b) use the jet engines to put the object in a non-decaying concentric orbit that does not require further use of the engines to maintain that orbit. In this case, the ship is now perpendicular to gravity at all times. Let's say there is no drag at this particular orbit. so what holds the ship in the orbit?  Gravity is the centripetal (Cp) force that counters the centrifugal (Cf) force that would otherwise get the ship to take in a straight line and get the hell out of Dodge (circling around the planet). So here is the cool part that still blows my mind. Ready? One would think that since Cf counters Cp that the net force would be zero and the accelerometer would read 0 just as with the x/y accelerometers in a jet-drag situation. But the z-accelerometer will read between (but not including) 0g to -1g depending on the elevation of orbit (how far it's from the core). 

              What??? The reason is that centrifugal force is not a true force (that's the part that screws with my mind). Force is derived from acceleration. Cf is derived from the inertia of motion (velocity). Cf is based on mass and velocity, not acceleration.

              Thus once again, the z-accelerometer is correctly reporting net force.

              The approximately -1g being reported by the z-accel is not a bias. It's reality. Whether i'm just sitting in my chair, running on a track, sitting in the seat of an aircraft on the ground, or siting in the seat of an aircraft flying at constant altitude at near the speed of sound, I stay in contact with the ground or my seat because there is about -1g trying to accelerate my body through the seat, floor, or ground.

              Case 2: This is not hard to figure out as it just adds drags drag into the mix.

              • Okay, I'm sorry for "hijacking" the thread -- but solving this is apparently the root cause of the problem noted in the first post.

                Not being able to even discuss the issue ... this seems to be a real problem if smart folks don't know the difference between acceleration and gravity -- even to the point where they go on to describe why "free fall" is not "zero gravity".  I'm actually scared that I am missing something, and so is Forrest, as he continually talks about gravity, while I cannot accept remedial astrophysics as an answer to my concern with what appears to be misuse of an instrument (accelerometer) by the flight controller and/or he software stack running upon it -- though I get the feeling I'm missing something. :-)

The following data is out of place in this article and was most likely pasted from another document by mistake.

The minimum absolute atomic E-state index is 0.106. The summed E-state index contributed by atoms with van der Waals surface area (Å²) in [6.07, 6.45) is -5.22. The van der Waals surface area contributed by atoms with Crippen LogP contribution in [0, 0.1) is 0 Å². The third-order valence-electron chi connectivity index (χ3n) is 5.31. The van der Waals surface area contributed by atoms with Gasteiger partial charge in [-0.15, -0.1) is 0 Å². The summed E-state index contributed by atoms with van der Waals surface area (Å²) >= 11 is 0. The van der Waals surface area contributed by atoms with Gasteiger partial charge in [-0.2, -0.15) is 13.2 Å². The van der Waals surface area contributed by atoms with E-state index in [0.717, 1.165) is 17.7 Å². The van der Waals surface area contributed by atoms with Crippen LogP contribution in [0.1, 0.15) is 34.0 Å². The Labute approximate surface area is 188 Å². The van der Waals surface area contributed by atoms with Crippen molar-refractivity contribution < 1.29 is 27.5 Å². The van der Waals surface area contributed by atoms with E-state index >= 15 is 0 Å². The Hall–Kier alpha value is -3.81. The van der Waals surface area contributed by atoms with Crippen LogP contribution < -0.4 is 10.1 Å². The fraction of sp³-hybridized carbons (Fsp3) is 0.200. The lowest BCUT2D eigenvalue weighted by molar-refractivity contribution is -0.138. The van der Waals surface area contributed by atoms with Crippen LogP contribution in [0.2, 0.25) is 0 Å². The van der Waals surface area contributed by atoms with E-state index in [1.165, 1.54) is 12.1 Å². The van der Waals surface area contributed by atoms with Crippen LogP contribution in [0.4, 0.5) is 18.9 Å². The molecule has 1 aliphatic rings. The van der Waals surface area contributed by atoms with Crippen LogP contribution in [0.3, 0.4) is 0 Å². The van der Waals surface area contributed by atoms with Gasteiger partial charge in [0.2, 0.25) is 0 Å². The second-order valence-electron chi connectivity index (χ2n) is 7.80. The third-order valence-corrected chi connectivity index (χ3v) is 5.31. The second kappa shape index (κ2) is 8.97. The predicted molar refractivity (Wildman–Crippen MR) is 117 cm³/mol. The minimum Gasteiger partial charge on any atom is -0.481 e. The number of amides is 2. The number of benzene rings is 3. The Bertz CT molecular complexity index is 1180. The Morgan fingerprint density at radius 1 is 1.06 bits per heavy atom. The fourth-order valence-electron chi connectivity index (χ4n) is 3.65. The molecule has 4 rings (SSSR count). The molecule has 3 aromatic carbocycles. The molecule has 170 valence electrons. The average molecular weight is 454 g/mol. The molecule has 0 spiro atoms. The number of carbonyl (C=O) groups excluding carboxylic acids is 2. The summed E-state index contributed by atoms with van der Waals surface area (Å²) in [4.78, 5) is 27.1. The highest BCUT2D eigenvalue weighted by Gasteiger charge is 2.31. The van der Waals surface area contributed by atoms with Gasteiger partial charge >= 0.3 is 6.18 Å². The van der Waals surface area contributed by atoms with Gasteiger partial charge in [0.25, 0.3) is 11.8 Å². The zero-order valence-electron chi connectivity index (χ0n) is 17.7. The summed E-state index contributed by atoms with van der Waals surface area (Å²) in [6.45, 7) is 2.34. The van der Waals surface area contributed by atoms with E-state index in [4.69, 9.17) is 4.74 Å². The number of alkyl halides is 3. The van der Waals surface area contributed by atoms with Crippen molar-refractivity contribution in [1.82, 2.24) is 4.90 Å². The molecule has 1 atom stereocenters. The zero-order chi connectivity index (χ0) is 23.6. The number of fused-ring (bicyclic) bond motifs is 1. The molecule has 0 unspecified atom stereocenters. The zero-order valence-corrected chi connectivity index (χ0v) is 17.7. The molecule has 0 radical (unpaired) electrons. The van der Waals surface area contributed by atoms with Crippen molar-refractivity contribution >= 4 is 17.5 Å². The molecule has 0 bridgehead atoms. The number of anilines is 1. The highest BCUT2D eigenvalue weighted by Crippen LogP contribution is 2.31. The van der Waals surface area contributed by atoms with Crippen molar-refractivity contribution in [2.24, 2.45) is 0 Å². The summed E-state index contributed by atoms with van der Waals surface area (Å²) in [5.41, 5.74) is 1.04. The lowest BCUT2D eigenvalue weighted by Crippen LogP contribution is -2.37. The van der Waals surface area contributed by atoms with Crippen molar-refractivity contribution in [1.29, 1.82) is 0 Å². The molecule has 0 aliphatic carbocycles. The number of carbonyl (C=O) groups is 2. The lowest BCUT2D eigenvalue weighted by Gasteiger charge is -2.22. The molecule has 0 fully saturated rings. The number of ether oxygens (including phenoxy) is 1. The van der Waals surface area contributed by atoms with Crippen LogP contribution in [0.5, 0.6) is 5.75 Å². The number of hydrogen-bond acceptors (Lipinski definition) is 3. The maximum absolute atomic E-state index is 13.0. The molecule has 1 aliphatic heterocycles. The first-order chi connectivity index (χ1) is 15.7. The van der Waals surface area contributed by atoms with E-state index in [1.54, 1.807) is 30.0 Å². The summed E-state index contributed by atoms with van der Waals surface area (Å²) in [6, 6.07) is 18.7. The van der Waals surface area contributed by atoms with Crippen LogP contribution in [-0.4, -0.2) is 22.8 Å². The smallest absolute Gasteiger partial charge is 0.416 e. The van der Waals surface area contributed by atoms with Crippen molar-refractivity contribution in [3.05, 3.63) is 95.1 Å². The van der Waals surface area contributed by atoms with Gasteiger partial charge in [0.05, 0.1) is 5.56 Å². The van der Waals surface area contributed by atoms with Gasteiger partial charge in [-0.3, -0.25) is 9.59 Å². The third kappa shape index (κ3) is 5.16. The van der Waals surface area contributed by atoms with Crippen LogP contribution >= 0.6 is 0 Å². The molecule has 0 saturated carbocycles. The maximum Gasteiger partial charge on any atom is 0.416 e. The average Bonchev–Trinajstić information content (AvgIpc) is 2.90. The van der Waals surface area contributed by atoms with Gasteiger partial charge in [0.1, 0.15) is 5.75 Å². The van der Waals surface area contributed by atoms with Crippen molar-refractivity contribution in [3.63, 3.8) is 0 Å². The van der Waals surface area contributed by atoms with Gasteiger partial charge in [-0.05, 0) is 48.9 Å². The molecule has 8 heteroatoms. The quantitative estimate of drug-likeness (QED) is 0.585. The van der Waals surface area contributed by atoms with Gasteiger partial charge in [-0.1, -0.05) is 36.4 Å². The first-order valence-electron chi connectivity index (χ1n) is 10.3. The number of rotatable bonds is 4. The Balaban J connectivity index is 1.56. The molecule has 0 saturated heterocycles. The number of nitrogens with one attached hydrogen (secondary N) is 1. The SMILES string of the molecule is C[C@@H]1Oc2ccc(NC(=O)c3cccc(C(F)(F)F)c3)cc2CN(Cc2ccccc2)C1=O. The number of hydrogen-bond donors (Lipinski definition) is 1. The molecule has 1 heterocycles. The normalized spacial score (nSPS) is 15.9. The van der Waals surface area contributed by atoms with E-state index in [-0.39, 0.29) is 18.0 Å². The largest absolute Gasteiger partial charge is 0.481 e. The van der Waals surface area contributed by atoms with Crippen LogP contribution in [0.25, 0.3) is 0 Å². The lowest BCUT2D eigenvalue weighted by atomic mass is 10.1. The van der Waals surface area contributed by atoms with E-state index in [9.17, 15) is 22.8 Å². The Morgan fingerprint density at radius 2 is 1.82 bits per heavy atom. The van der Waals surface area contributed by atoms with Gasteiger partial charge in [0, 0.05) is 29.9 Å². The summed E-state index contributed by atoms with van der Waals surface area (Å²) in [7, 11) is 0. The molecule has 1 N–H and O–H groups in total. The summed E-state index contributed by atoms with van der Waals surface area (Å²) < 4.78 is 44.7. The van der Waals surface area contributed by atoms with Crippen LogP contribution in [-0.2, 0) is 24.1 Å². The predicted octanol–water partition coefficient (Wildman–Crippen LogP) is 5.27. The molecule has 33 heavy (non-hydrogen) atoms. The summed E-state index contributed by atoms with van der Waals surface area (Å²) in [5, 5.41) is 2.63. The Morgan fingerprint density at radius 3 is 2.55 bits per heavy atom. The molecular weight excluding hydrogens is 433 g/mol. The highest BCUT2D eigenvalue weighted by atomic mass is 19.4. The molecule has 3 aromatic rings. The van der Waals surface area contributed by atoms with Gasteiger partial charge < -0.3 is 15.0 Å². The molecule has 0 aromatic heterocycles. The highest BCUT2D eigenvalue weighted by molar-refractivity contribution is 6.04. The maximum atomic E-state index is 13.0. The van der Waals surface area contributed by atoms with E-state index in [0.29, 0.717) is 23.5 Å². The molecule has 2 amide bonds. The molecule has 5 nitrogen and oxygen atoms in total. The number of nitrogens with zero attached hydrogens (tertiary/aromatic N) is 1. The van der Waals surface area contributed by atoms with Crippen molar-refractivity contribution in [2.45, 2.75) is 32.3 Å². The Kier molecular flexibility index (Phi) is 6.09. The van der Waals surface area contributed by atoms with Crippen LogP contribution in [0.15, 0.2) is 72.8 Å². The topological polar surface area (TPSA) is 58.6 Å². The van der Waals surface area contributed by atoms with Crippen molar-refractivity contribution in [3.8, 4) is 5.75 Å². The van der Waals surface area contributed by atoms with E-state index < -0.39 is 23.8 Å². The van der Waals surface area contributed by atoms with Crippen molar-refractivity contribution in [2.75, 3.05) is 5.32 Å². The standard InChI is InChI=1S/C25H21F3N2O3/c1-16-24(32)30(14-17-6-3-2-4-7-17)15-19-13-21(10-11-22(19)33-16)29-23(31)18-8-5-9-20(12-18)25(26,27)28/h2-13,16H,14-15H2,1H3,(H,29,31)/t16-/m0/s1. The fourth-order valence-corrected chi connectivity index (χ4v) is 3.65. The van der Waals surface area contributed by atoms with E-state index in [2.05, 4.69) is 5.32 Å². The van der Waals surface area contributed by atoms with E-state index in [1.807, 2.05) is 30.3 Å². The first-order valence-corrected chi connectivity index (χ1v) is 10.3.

So I am sensing there is something connecting gravity to acceleration in our software stack; but I am unable to get a sensible answer on why the electronic component includes g in acceleration when it (g) is apparently completely unused in maintaining attitude, altitude, airspeed, or direction, other than indicating which way is currently up -- if this is the sensor providing that input. The last response shouts in bold type that the accelerometer is correctly reporting 'net force'.  But acceleration is also not force but only one of two components of force... what am I missing?

                Can someone who knows why we see gravity as "downward acceleration" -- and therefore, why a saturated Z axis results in the FC compensating for that false reading and vertically flying away, please indicate the design decision taken to work this way?  There must be a worse case that is avoided.  At least we cold then understand... or maybe come up with an idea to fix that.